When I went back to school to study psychology, I began to see how people really do use life stories to create themselves and make real the world they perceive. I find it fascinating to observe the process unroll itself over time in real life. One of my favorite classes to teach is adult development because it’s such a practical help to people in dealing with issues pertaining to life stages. Around my 50th birthday, I woke up with the phrases “rewriting your life” and “new life stories” on my lips. I really “got” that everything in my life so far was a rough draft and that it’s never too late to edit. Since that time, I’ve seen some unexpectedly wonderful changes in my life.
LJ: What general recommendations do you have regarding keeping a journal?
EM: The two questions I keep hearing over and over have to do with frequency of writing and those pesky inner critics that sabotage our writing life and tell us we’re no good.
I think we need to honor the silences in our lives and not force ourselves to write just because we think we “should.” There’s a rhythm to our lives, so it’s “live a little, write a little, live a little, write a little.” When it’s time, the journal will call us. In the meantime, maybe we need to get busy living in order to have something to write about. Who needs any more guilt?
Those inner critics can be a life-long issue, can’t they? The good news is that there are lots of concrete and effective ways of working with them. I’m of the philosophy that we need to befriend them and put them to work–but only after we’ve gotten our material onto the page.
LJ: Do you have any specific tips or techniques about ways that you have discovered enhance your journaling experience?
EM: I love going back and forth between paper journals and the computer. I have a suspicion that using both hands to write may engage both sides of the brain and promote connections between the two hemispheres.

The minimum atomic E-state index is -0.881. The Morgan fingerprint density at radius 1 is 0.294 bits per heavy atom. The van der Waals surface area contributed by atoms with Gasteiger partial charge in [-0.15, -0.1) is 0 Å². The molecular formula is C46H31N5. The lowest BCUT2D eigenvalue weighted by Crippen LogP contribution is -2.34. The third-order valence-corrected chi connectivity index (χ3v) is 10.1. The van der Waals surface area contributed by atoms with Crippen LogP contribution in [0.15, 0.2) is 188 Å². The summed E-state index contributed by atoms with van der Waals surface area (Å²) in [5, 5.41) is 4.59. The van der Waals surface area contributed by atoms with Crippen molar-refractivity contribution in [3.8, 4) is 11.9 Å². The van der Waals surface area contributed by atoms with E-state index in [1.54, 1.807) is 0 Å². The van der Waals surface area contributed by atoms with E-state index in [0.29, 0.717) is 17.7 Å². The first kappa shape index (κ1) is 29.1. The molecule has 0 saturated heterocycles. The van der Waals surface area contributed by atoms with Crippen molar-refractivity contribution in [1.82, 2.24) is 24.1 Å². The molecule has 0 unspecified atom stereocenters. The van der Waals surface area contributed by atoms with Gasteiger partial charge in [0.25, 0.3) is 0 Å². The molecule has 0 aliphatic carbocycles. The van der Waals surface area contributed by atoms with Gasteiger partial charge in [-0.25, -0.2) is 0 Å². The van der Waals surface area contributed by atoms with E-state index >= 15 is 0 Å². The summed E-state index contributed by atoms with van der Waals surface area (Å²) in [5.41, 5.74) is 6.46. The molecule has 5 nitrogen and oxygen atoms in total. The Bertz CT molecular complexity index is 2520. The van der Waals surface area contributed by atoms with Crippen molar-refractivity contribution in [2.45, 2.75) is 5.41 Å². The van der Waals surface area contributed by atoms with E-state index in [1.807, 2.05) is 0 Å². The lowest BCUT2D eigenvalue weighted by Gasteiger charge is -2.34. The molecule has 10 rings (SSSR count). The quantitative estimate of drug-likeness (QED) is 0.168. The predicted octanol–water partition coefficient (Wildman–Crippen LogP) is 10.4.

I adore my paper journals, but do about 90% of my writing on computer. For one thing, searching for words and phrases is so much easier. And I’m just starting an autobiography and memoir project in LifeJournal. It’s so easy to “file” things in the Life History Timeline. I’m looking forward to having a “bird’s eye view” of my life that I’ve never had before. A life story really does look different when you can see it in perspective. Themes emerge and events and people often take on new meanings.
Letter to the Future is another great feature of LifeJournal! I’m working on a project right now that involves a re-visioning of my future, and that’s an exciting tool. I get a sense of present and future as more connected, and can see how the actions of today really do build the future.
About the author: Ellen Moore, Ph.D. writes and ponders the mysteries early in the morning and late at night. She has just retired from teaching life-span development at a small, northeastern college. Now she conducts New Life Stories classes and workshops. She also writes and publishes New Life Story Seeds, a juicy newsletter for people who write and think. http://www.newlifestories.com/.